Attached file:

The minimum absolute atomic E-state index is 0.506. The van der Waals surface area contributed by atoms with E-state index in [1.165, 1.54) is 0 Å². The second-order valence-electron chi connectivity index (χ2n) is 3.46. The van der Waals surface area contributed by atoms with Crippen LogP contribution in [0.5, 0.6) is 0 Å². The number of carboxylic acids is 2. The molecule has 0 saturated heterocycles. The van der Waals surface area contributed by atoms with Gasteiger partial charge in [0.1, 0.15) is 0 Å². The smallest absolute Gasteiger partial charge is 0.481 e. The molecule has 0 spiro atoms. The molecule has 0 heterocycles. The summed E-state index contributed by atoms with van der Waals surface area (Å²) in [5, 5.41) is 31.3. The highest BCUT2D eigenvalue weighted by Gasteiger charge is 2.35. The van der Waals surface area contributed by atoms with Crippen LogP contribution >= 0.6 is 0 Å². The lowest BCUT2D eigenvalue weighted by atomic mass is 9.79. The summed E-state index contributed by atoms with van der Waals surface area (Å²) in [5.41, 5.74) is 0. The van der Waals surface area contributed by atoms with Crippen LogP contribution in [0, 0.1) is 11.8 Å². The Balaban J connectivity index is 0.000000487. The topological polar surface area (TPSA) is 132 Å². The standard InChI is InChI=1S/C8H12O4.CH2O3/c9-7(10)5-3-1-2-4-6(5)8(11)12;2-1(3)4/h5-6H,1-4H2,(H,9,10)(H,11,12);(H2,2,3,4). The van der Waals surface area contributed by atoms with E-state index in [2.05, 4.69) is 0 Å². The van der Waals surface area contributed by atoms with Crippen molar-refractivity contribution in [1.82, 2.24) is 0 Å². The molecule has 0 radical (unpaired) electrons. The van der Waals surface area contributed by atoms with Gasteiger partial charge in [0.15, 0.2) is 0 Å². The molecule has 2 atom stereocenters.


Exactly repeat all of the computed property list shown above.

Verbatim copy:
The minimum absolute atomic E-state index is 0.506. The van der Waals surface area contributed by atoms with E-state index in [1.165, 1.54) is 0 Å². The second-order valence-electron chi connectivity index (χ2n) is 3.46. The van der Waals surface area contributed by atoms with Crippen LogP contribution in [0.5, 0.6) is 0 Å². The number of carboxylic acids is 2. The molecule has 0 saturated heterocycles. The van der Waals surface area contributed by atoms with Gasteiger partial charge in [0.1, 0.15) is 0 Å². The smallest absolute Gasteiger partial charge is 0.481 e. The molecule has 0 spiro atoms. The molecule has 0 heterocycles. The summed E-state index contributed by atoms with van der Waals surface area (Å²) in [5, 5.41) is 31.3. The highest BCUT2D eigenvalue weighted by Gasteiger charge is 2.35. The van der Waals surface area contributed by atoms with Crippen LogP contribution >= 0.6 is 0 Å². The lowest BCUT2D eigenvalue weighted by atomic mass is 9.79. The summed E-state index contributed by atoms with van der Waals surface area (Å²) in [5.41, 5.74) is 0. The van der Waals surface area contributed by atoms with Crippen LogP contribution in [0, 0.1) is 11.8 Å². The Balaban J connectivity index is 0.000000487. The topological polar surface area (TPSA) is 132 Å². The standard InChI is InChI=1S/C8H12O4.CH2O3/c9-7(10)5-3-1-2-4-6(5)8(11)12;2-1(3)4/h5-6H,1-4H2,(H,9,10)(H,11,12);(H2,2,3,4). The van der Waals surface area contributed by atoms with E-state index in [2.05, 4.69) is 0 Å². The van der Waals surface area contributed by atoms with Crippen molar-refractivity contribution in [1.82, 2.24) is 0 Å². The molecule has 0 radical (unpaired) electrons. The van der Waals surface area contributed by atoms with Gasteiger partial charge in [0.15, 0.2) is 0 Å². The molecule has 2 atom stereocenters.